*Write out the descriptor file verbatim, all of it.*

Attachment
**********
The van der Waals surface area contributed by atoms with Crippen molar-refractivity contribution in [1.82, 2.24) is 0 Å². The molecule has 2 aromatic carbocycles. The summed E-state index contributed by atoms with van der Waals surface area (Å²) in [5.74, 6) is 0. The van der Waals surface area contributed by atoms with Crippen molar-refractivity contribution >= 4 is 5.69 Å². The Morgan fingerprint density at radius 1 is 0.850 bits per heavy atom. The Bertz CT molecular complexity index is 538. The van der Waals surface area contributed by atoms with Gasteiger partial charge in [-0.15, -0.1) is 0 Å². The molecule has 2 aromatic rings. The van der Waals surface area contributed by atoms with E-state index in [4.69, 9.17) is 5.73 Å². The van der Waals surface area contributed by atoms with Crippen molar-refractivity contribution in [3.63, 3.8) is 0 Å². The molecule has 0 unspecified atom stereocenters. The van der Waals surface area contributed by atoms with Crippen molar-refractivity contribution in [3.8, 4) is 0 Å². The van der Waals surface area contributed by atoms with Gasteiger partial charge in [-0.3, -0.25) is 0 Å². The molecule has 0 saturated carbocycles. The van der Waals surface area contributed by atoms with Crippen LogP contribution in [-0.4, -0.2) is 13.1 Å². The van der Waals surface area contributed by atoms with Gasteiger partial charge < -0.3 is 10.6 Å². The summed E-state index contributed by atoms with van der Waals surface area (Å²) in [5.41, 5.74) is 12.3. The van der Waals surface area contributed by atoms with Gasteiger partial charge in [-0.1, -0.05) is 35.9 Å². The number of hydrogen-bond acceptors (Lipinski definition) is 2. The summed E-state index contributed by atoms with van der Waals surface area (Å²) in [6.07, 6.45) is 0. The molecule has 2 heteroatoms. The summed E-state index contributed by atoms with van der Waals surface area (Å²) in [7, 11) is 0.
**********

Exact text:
The van der Waals surface area contributed by atoms with Crippen molar-refractivity contribution in [1.82, 2.24) is 0 Å². The molecule has 2 aromatic carbocycles. The summed E-state index contributed by atoms with van der Waals surface area (Å²) in [5.74, 6) is 0. The van der Waals surface area contributed by atoms with Crippen molar-refractivity contribution >= 4 is 5.69 Å². The Morgan fingerprint density at radius 1 is 0.850 bits per heavy atom. The Bertz CT molecular complexity index is 538. The van der Waals surface area contributed by atoms with Gasteiger partial charge in [-0.15, -0.1) is 0 Å². The molecule has 2 aromatic rings. The van der Waals surface area contributed by atoms with E-state index in [4.69, 9.17) is 5.73 Å². The van der Waals surface area contributed by atoms with Crippen molar-refractivity contribution in [3.63, 3.8) is 0 Å². The molecule has 0 unspecified atom stereocenters. The van der Waals surface area contributed by atoms with Crippen molar-refractivity contribution in [3.8, 4) is 0 Å². The van der Waals surface area contributed by atoms with Gasteiger partial charge in [-0.3, -0.25) is 0 Å². The molecule has 0 saturated carbocycles. The van der Waals surface area contributed by atoms with Crippen LogP contribution in [-0.4, -0.2) is 13.1 Å². The van der Waals surface area contributed by atoms with Gasteiger partial charge < -0.3 is 10.6 Å². The summed E-state index contributed by atoms with van der Waals surface area (Å²) in [5.41, 5.74) is 12.3. The van der Waals surface area contributed by atoms with Gasteiger partial charge in [-0.1, -0.05) is 35.9 Å². The number of hydrogen-bond acceptors (Lipinski definition) is 2. The summed E-state index contributed by atoms with van der Waals surface area (Å²) in [6.07, 6.45) is 0. The molecule has 2 heteroatoms. The summed E-state index contributed by atoms with van der Waals surface area (Å²) in [7, 11) is 0.